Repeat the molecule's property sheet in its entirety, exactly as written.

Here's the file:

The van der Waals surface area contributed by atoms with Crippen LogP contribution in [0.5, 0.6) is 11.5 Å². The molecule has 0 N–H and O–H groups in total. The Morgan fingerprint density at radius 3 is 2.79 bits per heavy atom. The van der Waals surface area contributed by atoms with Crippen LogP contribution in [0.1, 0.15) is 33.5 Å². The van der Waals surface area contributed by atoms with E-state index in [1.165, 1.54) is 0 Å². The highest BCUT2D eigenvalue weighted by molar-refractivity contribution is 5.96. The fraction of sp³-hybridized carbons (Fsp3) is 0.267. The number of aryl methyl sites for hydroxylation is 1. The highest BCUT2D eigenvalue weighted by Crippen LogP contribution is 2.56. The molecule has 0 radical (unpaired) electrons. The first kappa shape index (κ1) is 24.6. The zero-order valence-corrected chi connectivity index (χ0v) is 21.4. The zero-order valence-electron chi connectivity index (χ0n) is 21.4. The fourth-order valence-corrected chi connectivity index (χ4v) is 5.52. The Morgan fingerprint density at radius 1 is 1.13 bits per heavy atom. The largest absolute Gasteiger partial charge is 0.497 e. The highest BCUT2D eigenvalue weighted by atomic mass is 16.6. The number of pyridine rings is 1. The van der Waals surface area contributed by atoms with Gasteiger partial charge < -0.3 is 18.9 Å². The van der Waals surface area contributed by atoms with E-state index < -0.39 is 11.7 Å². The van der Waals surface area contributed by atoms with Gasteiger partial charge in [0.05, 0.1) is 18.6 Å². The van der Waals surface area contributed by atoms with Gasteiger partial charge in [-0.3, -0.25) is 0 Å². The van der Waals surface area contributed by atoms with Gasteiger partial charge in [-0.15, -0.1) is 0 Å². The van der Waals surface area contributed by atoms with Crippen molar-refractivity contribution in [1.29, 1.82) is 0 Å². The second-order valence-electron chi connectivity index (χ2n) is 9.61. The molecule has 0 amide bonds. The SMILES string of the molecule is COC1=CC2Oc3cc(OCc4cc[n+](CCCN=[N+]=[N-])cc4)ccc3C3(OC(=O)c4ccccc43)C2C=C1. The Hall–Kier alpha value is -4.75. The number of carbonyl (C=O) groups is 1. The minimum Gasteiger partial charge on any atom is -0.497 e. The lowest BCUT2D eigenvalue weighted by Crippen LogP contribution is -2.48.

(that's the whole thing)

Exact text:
The van der Waals surface area contributed by atoms with Crippen LogP contribution in [0.5, 0.6) is 11.5 Å². The molecule has 0 N–H and O–H groups in total. The Morgan fingerprint density at radius 3 is 2.79 bits per heavy atom. The van der Waals surface area contributed by atoms with Crippen LogP contribution in [0.1, 0.15) is 33.5 Å². The van der Waals surface area contributed by atoms with E-state index in [1.165, 1.54) is 0 Å². The highest BCUT2D eigenvalue weighted by molar-refractivity contribution is 5.96. The fraction of sp³-hybridized carbons (Fsp3) is 0.267. The number of aryl methyl sites for hydroxylation is 1. The highest BCUT2D eigenvalue weighted by Crippen LogP contribution is 2.56. The molecule has 0 radical (unpaired) electrons. The first kappa shape index (κ1) is 24.6. The zero-order valence-corrected chi connectivity index (χ0v) is 21.4. The zero-order valence-electron chi connectivity index (χ0n) is 21.4. The fourth-order valence-corrected chi connectivity index (χ4v) is 5.52. The Morgan fingerprint density at radius 1 is 1.13 bits per heavy atom. The largest absolute Gasteiger partial charge is 0.497 e. The highest BCUT2D eigenvalue weighted by atomic mass is 16.6. The number of pyridine rings is 1. The van der Waals surface area contributed by atoms with Gasteiger partial charge < -0.3 is 18.9 Å². The van der Waals surface area contributed by atoms with E-state index < -0.39 is 11.7 Å². The van der Waals surface area contributed by atoms with Gasteiger partial charge in [0.05, 0.1) is 18.6 Å². The van der Waals surface area contributed by atoms with Gasteiger partial charge in [-0.3, -0.25) is 0 Å². The van der Waals surface area contributed by atoms with Gasteiger partial charge in [-0.15, -0.1) is 0 Å². The van der Waals surface area contributed by atoms with Crippen molar-refractivity contribution in [1.29, 1.82) is 0 Å². The second-order valence-electron chi connectivity index (χ2n) is 9.61. The molecule has 0 amide bonds. The SMILES string of the molecule is COC1=CC2Oc3cc(OCc4cc[n+](CCCN=[N+]=[N-])cc4)ccc3C3(OC(=O)c4ccccc43)C2C=C1. The Hall–Kier alpha value is -4.75. The number of carbonyl (C=O) groups is 1. The minimum Gasteiger partial charge on any atom is -0.497 e. The lowest BCUT2D eigenvalue weighted by Crippen LogP contribution is -2.48.